Newsday

NATO Needs Accord on Missile Defense

Even in these post-Cold War days, there is rarely a dull moment within the North Atlantic Treaty Organization. Last spring the United States, with its European and Canadian allies, was fighting Serbia. In other recent times, NATO countries usually have been squabbling among themselves over issues such as banning nuclear testing, applying economic sanctions against Iran and trying to eliminate Iraq's weapons of mass destruction.

The latest impassioned debate in the alliance concerns defense against long-range ballistic missiles. Specifically, the United States wants to build a nationwide defense against such missiles—weapons that could be armed with nuclear, biological or chemical warheads. Washington is increasingly worried that a country such as North Korea, Iran or Iraq might soon be able to pose such an intercontinental threat.

Neither the United States nor the Europeans now has any defense against long-range missiles. American officials and politicians are increasingly of the mindset that, once the technology is ready, the United States should deploy a nationwide missile defense. The current plan is to deploy a battery of defensive interceptor missiles in Alaska around 2005. Aided by numerous radars, they would collide with and destroy enemy warheads when they were still in outer space. But most Europeans, including even the United States' reliable friends in the United Kingdom, tend to believe that missile defenses could be costly and perhaps dangerous, and oppose them.

An immediate question is: What business do the NATO allies have telling the United States to leave U.S. territory undefended? Even though they are doing the lion's share of the peacekeeping work in Bosnia and Kosovo, the fact remains that the United States shoulders most of the western military burden around the world today—particularly when it comes time actually to fight, as in last year's war against Serbia and the 1991 conflict against Iraq.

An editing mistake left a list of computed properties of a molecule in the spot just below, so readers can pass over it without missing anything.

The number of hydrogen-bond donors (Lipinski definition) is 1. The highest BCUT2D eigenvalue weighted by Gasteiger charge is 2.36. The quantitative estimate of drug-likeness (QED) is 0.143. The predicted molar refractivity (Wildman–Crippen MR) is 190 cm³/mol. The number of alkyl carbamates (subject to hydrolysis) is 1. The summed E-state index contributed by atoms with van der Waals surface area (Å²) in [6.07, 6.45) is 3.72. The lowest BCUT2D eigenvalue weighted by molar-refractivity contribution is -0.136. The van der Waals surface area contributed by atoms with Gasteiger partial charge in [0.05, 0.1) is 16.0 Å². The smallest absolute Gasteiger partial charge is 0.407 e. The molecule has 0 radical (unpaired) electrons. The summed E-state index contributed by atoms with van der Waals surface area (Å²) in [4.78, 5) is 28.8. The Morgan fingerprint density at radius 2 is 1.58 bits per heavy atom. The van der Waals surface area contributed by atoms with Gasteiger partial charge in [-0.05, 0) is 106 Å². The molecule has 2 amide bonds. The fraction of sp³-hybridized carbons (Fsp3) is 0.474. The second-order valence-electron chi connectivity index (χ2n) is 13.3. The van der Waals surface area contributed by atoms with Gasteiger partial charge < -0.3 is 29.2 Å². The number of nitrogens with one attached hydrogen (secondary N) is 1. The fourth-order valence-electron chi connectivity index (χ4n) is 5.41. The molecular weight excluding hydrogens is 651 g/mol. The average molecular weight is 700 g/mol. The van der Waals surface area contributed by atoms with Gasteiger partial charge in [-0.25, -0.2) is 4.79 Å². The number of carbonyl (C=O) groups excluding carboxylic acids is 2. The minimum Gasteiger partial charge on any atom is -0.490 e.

That means the United States spends a greater share of its national wealth on defense than do most of its allies. It also tends to make the United States most vulnerable to retaliation from extremist states and terrorists. It is not unreasonable for Americans to want a defense against such retaliation.

That said, there are good reasons for the Europeans to worry about a U.S. missile defense. To see why, consider a real military scenario in which it might be relevant. One possibility is another war of aggression by Iraq against Kuwait or Saudi Arabia.

Should such a war occur, it makes sense for the United States and its local allies to have the option of not only fighting to reverse the initial aggression, but also of overthrowing Saddam Hussein so that he cannot forever put innocent lives at risk within and outside his country. But, if Iraq had a nuclear-tipped missile and could manage to hide it from a pre-emptive attack, Saddam could threaten to use it against the United States if American troops marched on Baghdad. That could paralyze U.S. officials. If the United States had a reliable missile defense, the nation would be less vulnerable to this type of blackmail.

But, in that case, Saddam might then threaten to blow up a city such as Paris or London if the United States were considering an invasion of his country. One can see why even trusting and loyal allies would be nervous about this situation.

What to do? The only real solution begins by recognizing that the NATO allies are in this together. Defending the United States while leaving Europe (and Japan and possibly other key allies) vulnerable accomplishes little in the end.

One natural solution is for Europe to build its own missile-defense system or buy a variant of the American system. But many European countries are skeptical about the need for such systems. They also are skeptical about the technology the United States is now developing—just as many American defense experts are. Even the Pentagon's director of testing considers the current missile-defense development program to be imprudently rushed.

For another matter, even once successful on test ranges, the U.S. defense may not work well against an enemy armed with certain types of countermeasures and decoys, which could confuse defensive radars. Such decoys may not be that hard for U.S. enemies to build—and they could be quite hard to counter.

American officials need time to work these problems out. A clear conclusion is that the Clinton administration's plan to rush to a decision on deploying defenses this summer is wrongheaded. A new president should have enough time to develop the defensive technology further and to negotiate with Russia as well as major U.S. allies to find a way of deploying defenses generally tolerable for all. In the end, no other country should be able to veto the United States' right to defend itself. But U.S. allies also have a right to mull over their options for defending themselves.

Michael O'Hanlon is also an adjunct professor at Columbia University